According to the Indian army, 20 Indian soldiers died on Monday in a violent clash with Chinese troops in the Galwan district of the state of Ladakh as a result of the serious escalation of tensions between India and China.
Seventeen Indian soldiers who were seriously injured while on guard in a parking lot and exposed to temperatures below freezing in the high mountains gave way to their injuries and brought the total number of combat casualties to 20, the army said in a statement issued on Tuesday. Earlier it was said that an officer and two soldiers had been killed.
The seriousness of the confrontation can be measured by the fact that for the first time in 45 years both parties reported victims during the confrontation, although they had a difficult relationship with each other. The victims were last reported in 1975 in the Tawang District, Arunachal Pradesh, said Deependra Singh Hooda, former commander of the North Indian Command, to which Ladakh is subordinate.
The incident is expected to deepen the geopolitical fault line in Asia, which, according to analysts, could lead, among other things, to the possible closure of positions of Chinese and Indian rivals.
Monday’s clashes led to an agreement between Prime Minister Narendra Maudie and Chinese President Xi Jinping in 2018; after 73 days of military confrontation, the report says the disagreements should not turn into disputes. In other meetings, the Heads of State and Government of the two countries also agreed on the importance of peace and quiet at the border for the stability of bilateral relations.
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Look at the major incidents in an unstable area in the past month.
Only a few days after India announced that both parties wanted a limited or tactical withdrawal from Ladakh, tensions rose sharply.
During the de-escalation process in the Galwan Valley a violent confrontation with the victims took place last night. Among the dead on the Indian side were an officer and two soldiers. Senior military officials from both sides are currently meeting on the ground to disrupt the situation, the Indian army said on Tuesday.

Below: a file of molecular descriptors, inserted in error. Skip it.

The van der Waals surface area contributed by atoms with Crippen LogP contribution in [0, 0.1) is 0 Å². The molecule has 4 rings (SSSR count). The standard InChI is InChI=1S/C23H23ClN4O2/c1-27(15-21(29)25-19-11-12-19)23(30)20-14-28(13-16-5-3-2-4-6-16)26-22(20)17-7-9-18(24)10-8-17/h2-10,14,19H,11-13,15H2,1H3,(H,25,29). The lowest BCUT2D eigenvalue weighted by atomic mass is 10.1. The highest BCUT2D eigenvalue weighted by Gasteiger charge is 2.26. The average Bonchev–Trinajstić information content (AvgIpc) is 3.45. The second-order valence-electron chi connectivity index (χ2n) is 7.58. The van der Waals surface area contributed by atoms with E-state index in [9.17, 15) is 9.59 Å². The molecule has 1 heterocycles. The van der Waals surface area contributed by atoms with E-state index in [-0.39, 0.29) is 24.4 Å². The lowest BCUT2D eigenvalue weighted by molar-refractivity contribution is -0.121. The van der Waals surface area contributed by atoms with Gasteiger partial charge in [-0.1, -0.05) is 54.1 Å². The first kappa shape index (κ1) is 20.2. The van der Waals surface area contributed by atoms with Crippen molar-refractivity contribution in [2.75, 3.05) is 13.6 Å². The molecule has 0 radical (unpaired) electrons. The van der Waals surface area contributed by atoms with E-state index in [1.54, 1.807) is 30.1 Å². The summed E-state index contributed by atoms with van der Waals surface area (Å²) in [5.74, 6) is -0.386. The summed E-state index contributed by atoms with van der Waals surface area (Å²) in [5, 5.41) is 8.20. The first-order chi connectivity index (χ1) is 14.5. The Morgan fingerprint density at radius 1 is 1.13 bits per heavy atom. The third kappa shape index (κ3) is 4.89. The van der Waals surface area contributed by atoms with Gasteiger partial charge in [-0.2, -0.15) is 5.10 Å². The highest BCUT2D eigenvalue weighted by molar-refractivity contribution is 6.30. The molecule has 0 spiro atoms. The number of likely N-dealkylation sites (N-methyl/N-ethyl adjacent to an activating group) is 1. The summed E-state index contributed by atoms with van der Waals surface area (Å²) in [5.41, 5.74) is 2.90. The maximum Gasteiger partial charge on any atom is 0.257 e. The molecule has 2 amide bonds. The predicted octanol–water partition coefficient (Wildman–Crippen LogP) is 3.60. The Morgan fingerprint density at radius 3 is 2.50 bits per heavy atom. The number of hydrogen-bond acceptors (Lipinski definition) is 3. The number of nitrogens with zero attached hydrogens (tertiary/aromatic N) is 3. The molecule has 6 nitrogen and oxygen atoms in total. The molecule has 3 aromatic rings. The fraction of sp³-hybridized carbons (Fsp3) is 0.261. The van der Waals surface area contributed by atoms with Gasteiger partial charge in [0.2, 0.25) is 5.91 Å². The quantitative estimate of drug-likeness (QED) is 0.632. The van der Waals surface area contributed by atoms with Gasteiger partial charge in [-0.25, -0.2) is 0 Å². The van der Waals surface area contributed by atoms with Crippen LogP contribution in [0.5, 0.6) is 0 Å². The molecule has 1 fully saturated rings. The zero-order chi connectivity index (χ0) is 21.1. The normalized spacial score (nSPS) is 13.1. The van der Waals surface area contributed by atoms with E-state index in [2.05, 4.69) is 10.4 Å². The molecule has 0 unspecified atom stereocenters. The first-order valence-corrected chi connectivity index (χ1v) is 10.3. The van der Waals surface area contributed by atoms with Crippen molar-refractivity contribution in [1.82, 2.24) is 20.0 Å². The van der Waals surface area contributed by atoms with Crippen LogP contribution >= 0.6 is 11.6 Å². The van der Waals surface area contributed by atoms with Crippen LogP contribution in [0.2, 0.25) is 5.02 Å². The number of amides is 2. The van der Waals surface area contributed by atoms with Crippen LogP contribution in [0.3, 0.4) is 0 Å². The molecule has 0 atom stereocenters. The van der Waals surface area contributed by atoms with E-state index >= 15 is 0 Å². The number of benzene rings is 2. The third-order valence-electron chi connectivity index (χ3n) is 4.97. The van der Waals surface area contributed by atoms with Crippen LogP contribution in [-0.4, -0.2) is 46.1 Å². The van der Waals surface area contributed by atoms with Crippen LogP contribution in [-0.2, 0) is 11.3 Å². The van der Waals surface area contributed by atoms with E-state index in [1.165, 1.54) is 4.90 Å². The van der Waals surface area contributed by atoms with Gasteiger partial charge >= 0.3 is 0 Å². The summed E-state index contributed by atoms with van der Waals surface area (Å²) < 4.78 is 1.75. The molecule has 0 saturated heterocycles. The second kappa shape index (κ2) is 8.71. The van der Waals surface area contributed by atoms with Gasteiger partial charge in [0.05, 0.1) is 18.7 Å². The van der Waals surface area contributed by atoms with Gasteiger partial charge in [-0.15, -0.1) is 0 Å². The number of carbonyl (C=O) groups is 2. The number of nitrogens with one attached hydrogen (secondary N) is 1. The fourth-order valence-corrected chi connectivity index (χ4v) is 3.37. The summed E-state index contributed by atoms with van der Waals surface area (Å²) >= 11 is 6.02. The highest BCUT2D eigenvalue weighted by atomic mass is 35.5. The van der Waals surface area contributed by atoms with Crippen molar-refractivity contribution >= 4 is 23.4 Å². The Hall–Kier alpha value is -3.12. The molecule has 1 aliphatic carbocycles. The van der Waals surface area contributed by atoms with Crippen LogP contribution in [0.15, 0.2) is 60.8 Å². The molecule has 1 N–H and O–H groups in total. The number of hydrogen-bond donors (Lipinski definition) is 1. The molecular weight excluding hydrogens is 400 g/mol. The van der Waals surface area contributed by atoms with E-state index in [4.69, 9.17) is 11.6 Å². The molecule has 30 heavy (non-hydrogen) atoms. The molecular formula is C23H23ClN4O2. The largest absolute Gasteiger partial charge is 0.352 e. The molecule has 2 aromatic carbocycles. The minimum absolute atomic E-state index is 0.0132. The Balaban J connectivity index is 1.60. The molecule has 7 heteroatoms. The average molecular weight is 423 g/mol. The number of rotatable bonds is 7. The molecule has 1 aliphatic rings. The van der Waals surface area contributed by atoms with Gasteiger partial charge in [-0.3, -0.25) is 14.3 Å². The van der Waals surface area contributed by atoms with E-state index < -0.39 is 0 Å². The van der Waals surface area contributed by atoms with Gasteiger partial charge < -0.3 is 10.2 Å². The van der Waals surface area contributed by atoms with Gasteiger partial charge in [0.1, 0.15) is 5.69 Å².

The army then proceeded to this change, adding that there were casualties on both sides.
The Indian army claimed that there was no shooting, which has fuelled speculation that during a close combat or an attack with a stone or stick, death occurred. Unconfirmed reports indicate that some Indian soldiers – ranging in number from 13 to 34 – also went missing after the collision. The Chinese state newspaper Global Times reports that five PLA soldiers were killed and eleven others injured in the conflict.
In a brief statement, Foreign Ministry spokesman Anurag Srivastava said India had hoped for a smooth de-escalation process, but the Chinese side had moved from a consensus on respecting the Line of Control (LOC) in the Galwan Valley.
If China tried to change the status quo unilaterally, both sides would suffer losses that could have been avoided if China had adhered to the agreements, he said. We remain firmly convinced of the need to maintain peace and tranquillity in border areas and to resolve disputes through dialogue. At the same time, we are also very committed to the sovereignty and territorial integrity of India, Shrivastawa added.
The sudden rise in tension took place, ironically, when the two sides negotiated the withdrawal of the troops that had accumulated for several weeks after the fighting at the beginning of May. The reason was China’s objections to the road India was building at Lake Pangong Tso in Ladakh.
said Sameer Patil, international security analyst at Gateway House, a think tank in Mumbai: India will need to take concrete steps to resolve the border issue for both countries.
China has an idea where India thinks of its border with China because we gave it the map. He says India should now look to China for a map that gives us an idea of his perception of the border.
The situation along the border was discussed by Defence Minister Rajnat Singh, who met twice Tuesday with senior military officials.
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